THE NEWCOMERS & THE NATIVES
In December 1843, John Fremont was leading an expedition of discovery through a wintry Oregon landscape. After traversing a particularly snowy ridge (which he aptly dubbed “Winter Ridge”), Fremont and his party found themselves stuck in high snow, unable to move quickly or keep warm. It was a dangerous and unfamiliar landscape for these explorers, but they pressed on, in order to learn the geography of their relatively new surroundings.
It’s widely agreed upon that, though brave, Fremont and his party likely wouldn’t have made it very far on their subsequent journeys had they not had a chance encounter with a few hunters from the Northern Paiute tribe. You can imagine the scene: the Europeans attempting to conquer their unfamiliar surroundings, and the native people happening upon a (likely comical) scene of immense effort. Luckily, the Northern Paiute hunters shared a simple, elegant solution for traveling by foot in the winter: snowshoes!
This is just one anecdote revealing how early American pioneers relied on the native people to survive in the West, learning from them and adopting their skills and habits.
Today, we’re talking about an important link to the long history of Central Oregon: the Confederated Tribes of Warm Springs. The Confederation consists of the Northern Paiute, the Wasco, and Warm Springs tribes.
The current Confederation was officially formed in 1938. Today, the enrolled membership of all three tribes totals over 5,000. Over 3,000 enrolled tribal members reside on the Warm Springs reservation, which contains the tribal headquarters.
1855 was a landmark year for the relationship between the United States government and Native Americans in the Northwest. That year, the US government presented treaties to several tribal leaders in the Northwest, most with terms that significantly reduced the rights and lands of the native people.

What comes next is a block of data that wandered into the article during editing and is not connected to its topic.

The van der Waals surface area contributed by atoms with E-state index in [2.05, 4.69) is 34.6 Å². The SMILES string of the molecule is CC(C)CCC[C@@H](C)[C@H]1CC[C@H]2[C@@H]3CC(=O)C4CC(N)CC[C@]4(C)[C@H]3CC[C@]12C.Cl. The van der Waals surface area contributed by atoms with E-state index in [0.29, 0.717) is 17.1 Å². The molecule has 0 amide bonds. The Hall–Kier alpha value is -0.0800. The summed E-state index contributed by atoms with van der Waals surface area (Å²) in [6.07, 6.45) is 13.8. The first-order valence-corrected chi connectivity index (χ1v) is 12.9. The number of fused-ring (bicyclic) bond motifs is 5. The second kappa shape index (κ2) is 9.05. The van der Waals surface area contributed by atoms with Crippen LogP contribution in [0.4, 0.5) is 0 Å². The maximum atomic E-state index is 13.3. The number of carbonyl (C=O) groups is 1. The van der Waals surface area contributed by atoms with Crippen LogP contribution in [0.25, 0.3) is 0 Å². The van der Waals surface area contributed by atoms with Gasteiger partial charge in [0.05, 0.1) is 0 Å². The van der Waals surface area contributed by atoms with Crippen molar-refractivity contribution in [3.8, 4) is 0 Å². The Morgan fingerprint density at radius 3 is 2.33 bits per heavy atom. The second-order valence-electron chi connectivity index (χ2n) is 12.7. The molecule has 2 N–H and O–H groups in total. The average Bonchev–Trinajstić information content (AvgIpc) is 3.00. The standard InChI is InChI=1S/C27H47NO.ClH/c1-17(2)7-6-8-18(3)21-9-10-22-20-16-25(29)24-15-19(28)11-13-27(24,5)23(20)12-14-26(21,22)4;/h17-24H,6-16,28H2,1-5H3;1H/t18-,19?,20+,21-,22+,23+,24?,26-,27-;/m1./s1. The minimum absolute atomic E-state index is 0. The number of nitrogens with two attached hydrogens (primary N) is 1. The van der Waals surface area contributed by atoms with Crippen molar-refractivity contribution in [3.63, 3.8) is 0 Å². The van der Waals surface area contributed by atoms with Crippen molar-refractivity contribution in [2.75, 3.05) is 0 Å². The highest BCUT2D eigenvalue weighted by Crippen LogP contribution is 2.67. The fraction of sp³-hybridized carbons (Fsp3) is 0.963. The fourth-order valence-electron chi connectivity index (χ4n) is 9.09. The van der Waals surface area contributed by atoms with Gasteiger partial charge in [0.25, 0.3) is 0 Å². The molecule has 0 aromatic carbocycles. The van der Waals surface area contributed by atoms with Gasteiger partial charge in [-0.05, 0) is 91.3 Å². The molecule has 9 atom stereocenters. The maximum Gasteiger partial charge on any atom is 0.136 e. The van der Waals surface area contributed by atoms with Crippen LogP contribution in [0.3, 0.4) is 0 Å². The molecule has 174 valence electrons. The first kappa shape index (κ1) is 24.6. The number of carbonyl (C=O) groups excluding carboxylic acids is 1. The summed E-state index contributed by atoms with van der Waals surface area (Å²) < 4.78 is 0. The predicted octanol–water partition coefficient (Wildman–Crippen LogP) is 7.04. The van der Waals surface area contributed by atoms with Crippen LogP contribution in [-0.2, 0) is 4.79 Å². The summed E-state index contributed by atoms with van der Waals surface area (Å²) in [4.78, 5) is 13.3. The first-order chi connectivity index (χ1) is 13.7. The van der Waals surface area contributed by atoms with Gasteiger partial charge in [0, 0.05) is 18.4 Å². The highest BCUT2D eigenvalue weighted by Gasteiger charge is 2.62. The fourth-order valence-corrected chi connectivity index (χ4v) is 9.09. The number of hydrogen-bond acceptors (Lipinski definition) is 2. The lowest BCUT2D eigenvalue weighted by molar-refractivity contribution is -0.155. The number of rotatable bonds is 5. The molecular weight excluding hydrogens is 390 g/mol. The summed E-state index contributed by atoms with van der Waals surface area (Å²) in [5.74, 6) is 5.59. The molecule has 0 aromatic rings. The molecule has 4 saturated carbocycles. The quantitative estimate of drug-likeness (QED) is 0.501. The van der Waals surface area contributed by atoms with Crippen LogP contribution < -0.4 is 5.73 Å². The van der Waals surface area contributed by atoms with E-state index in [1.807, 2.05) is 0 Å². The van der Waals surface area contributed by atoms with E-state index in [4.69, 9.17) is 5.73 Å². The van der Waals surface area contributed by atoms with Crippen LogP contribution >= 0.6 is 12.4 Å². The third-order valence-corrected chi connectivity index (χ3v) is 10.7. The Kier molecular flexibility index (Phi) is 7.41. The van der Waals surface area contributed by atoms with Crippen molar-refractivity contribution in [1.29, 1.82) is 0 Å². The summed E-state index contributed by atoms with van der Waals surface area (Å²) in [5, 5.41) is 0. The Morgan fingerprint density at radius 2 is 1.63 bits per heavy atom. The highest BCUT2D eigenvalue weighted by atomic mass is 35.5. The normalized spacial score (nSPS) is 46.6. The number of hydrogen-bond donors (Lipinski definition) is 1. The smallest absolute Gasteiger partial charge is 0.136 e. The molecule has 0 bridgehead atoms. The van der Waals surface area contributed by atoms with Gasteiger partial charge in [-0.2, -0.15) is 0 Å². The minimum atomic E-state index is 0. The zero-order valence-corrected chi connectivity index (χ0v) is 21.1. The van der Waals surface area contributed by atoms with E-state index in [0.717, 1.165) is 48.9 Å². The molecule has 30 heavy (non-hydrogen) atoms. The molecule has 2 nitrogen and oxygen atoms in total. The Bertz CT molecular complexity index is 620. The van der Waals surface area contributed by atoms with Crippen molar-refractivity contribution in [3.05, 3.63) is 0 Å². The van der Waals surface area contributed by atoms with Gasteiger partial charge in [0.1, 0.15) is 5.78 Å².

Among these are the Treaty of Washington (which affected the Chippewa, Wyandot, Chicksaw, Winnebago, and Choctaw tribes), and the Treaty of Point Elliot (signed by Chief Seattle and members from the Duwamish, Suquamish, Snoqualmie, Snohomish, Lummi, Skagit, and Swinomish tribes).
Warm Springs and Wasco tribes treated with United States in the Treaty with the Tribes of Middle Oregon, officially ceding 10 million acres of native-occupied lands to the United States.
WARM SPRINGS TODAY
The Warm Springs Reservation encompasses 1,019 square miles (640,000 acres), and is bordered by Mt. Jefferson, the Deschutes River from west to east, the Mutton Mountains, and the Metolius River from north to south. The reservation lies primarily in parts of Wasco and Jefferson County, but small parts fall into six other counties.
One of the main tourist attractions in Warm Springs is the Indian Head Casino.
We recommend stopping by the Museum at Warm Springs for a deeper experience of the history, art, and culture of the Warm Springs people.
The High Desert Museum will also have an excellent exhibit through January 20, 2019 called By Her Hand: Native American Women, Their Art, and the Photographs of Edward S. Curtis. Curtis was a prolific photographer of the native people in the Pacific Northwest, and a great many Warm Springs tribal members are included in his portraits.
Today, Warm Springs regularly hosts events celebrating the culture and heritage of the Warm Springs people. These are very special events, with music, dancing, and rituals passed down from generation to generation. You can check out the Warm Spring website, and like their Facebook page to be kept in the loop!